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While creating a Java solution that shall be deployed at least on Windows, Linux, Mac OS and Android we are looking for a way to keep system wide configuration data.

in What is the proper way to store app's conf data in Java? the solutions are discussed around a specific user's home directory. On one of Oracle's documentation pages:

http://docs.oracle.com/javase/7/docs/technotes/guides/deployment/deployment-guide/properties.html

a similiar approach ist taken.

We'd like to go a more system wide route. E.g. on a linux system a subdirectory of /etc or /var/lib might be a suitable location. On Windows /$WIN/System32 might be a start, on Mac OS /System/Library might be the location.

JAVA_HOME - might be an option but has it's own issues: Windows ignores JAVA_HOME: how to set JDK as default?

The java.util.Preference class has been around a while but id does not supply a proper choice of BackingStore locations: http://www.allaboutbalance.com/articles/disableprefs/

What would be a library that allows to

  • find out the proper system wide directory
  • add an application specific subfolder
  • and may be handle the properties (this could be done with regular properties files or java.util.Preferences)

The first part of the question is about the proper location in a platform independent approach. What directories should be used e.g. on Android? And what followup problems have to be handled (e.g. access rights)? The assumption would be that if a library exists the first part of the question would be answered by the way the library deals with this part of the question. So if you think there is no such library you are invited to give your answer to this part of the question.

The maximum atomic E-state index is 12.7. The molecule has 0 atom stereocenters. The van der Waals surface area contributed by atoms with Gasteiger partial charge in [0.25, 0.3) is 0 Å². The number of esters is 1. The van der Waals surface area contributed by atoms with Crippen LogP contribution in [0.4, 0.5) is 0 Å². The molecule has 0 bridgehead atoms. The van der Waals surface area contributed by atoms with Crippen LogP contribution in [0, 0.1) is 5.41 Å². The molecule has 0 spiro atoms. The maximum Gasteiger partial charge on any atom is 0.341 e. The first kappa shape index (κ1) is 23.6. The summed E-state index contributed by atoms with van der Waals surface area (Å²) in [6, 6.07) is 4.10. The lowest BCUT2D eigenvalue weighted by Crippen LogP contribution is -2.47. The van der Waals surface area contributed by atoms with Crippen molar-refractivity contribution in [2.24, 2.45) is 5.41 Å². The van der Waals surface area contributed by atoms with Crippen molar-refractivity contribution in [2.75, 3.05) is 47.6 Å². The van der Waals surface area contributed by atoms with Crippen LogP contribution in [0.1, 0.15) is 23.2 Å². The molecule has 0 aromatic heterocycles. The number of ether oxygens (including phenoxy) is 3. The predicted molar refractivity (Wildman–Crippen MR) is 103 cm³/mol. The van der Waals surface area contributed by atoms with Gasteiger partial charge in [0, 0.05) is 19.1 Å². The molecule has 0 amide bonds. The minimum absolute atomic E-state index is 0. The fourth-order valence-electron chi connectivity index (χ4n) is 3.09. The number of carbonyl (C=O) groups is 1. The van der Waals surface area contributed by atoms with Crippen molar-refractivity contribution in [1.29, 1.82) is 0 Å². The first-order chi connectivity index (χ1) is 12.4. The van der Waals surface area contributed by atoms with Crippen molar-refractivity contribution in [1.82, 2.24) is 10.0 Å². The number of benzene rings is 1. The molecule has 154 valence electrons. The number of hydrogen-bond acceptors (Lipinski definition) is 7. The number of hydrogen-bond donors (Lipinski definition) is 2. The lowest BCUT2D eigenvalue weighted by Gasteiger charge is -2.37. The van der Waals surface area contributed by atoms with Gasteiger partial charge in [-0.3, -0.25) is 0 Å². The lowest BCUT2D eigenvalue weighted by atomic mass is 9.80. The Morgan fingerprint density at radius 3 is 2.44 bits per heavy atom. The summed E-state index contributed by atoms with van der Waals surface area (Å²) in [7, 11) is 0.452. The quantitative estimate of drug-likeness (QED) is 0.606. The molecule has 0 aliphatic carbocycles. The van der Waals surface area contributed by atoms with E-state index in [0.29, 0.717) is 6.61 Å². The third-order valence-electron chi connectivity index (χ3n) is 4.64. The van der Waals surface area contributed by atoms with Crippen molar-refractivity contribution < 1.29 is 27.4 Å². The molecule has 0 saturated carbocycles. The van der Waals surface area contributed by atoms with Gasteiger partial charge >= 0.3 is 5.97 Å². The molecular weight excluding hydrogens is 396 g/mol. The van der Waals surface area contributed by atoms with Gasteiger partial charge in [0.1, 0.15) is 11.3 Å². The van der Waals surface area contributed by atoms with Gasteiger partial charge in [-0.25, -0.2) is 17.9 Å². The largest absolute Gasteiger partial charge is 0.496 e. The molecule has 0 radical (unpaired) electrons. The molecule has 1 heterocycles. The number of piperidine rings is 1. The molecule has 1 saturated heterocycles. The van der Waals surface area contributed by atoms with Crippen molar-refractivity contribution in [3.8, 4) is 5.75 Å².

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There is no such platform independent concept. Does the configuration really have to be system wide? Strikes me that unless you are concerned about multi-user systems, that Java Preferences would be as about a platform independent library that you could use. –  Perception Apr 20 '13 at 13:35
    
Have you considered System.getProperty("java.home")? –  OldCurmudgeon Apr 20 '13 at 14:50

1 Answer 1

The approach at: http://www.java-tutorial.ch/core-java-tutorial/java-osname-system-property is the closest I could find so far:

String osName = System.getProperty("osName", null);
OperatingSystem  operatingSystem = OperatingSystem.resolve(osName);
OperatingSystemFamily family = operatingSystem.getFamily();
switch (family) {
  case UNIX:
    setBinFolder(DEFAULT_UNIX_BIN);
    setConfFolder(DEFAULT_UNIX_CONF);
    setDataFolder(DEFAULT_UNIX_DATA);
  break;
  case WINDOWS:
    setBinFolder(DEFAULT_WINDOWS_BIN);
    setConfFolder(DEFAULT_WINDOWS_CONF);
    setDataFolder(DEFAULT_WINDOWS_DATA);
  break;
  case MACOS:
    setBinFolder(DEFAULT_MACOS_BIN);
    setConfFolder(DEFAULT_MACOS_CONF);
    setDataFolder(DEFAULT_MACOS_DATA);
   break;
  default:
    setBinFolder(USER_HOME+"/bin");
    setConfFolder(USER_HOME+"/conf");
    setDataFolder(USER_HOME+"/data");                   
  break;
}

but it only solves the part of the problem to identify the OS and react accordingly. Feel free to build on this to answer the question.

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